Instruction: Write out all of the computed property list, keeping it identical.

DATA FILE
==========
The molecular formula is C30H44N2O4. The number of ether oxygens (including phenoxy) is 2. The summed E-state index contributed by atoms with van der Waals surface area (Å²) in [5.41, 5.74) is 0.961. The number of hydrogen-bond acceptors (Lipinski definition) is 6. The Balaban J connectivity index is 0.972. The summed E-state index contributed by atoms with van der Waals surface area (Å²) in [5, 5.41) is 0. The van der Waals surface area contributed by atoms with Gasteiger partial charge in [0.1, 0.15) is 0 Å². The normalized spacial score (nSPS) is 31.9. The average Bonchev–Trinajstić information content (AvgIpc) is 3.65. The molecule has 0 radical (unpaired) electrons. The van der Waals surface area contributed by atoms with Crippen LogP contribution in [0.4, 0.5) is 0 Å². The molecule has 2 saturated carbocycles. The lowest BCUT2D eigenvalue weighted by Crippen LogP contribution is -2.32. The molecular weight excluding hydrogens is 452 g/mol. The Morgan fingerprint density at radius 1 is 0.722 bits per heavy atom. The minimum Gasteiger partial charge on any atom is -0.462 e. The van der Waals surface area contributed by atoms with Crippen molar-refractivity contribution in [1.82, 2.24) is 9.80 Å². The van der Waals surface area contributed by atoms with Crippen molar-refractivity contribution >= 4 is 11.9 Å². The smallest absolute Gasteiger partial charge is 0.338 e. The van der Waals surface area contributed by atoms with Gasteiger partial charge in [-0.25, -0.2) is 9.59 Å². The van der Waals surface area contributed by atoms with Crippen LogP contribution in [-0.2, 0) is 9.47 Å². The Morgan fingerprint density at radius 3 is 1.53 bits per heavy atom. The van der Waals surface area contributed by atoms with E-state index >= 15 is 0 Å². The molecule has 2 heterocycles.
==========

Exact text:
The molecular formula is C30H44N2O4. The number of ether oxygens (including phenoxy) is 2. The summed E-state index contributed by atoms with van der Waals surface area (Å²) in [5.41, 5.74) is 0.961. The number of hydrogen-bond acceptors (Lipinski definition) is 6. The Balaban J connectivity index is 0.972. The summed E-state index contributed by atoms with van der Waals surface area (Å²) in [5, 5.41) is 0. The van der Waals surface area contributed by atoms with Gasteiger partial charge in [0.1, 0.15) is 0 Å². The normalized spacial score (nSPS) is 31.9. The average Bonchev–Trinajstić information content (AvgIpc) is 3.65. The molecule has 0 radical (unpaired) electrons. The van der Waals surface area contributed by atoms with Crippen LogP contribution in [0.4, 0.5) is 0 Å². The molecule has 2 saturated carbocycles. The lowest BCUT2D eigenvalue weighted by Crippen LogP contribution is -2.32. The molecular weight excluding hydrogens is 452 g/mol. The Morgan fingerprint density at radius 1 is 0.722 bits per heavy atom. The minimum Gasteiger partial charge on any atom is -0.462 e. The van der Waals surface area contributed by atoms with Crippen molar-refractivity contribution in [1.82, 2.24) is 9.80 Å². The van der Waals surface area contributed by atoms with Crippen molar-refractivity contribution >= 4 is 11.9 Å². The smallest absolute Gasteiger partial charge is 0.338 e. The van der Waals surface area contributed by atoms with Gasteiger partial charge in [-0.25, -0.2) is 9.59 Å². The van der Waals surface area contributed by atoms with Crippen LogP contribution in [-0.2, 0) is 9.47 Å². The Morgan fingerprint density at radius 3 is 1.53 bits per heavy atom. The van der Waals surface area contributed by atoms with E-state index >= 15 is 0 Å². The molecule has 2 heterocycles.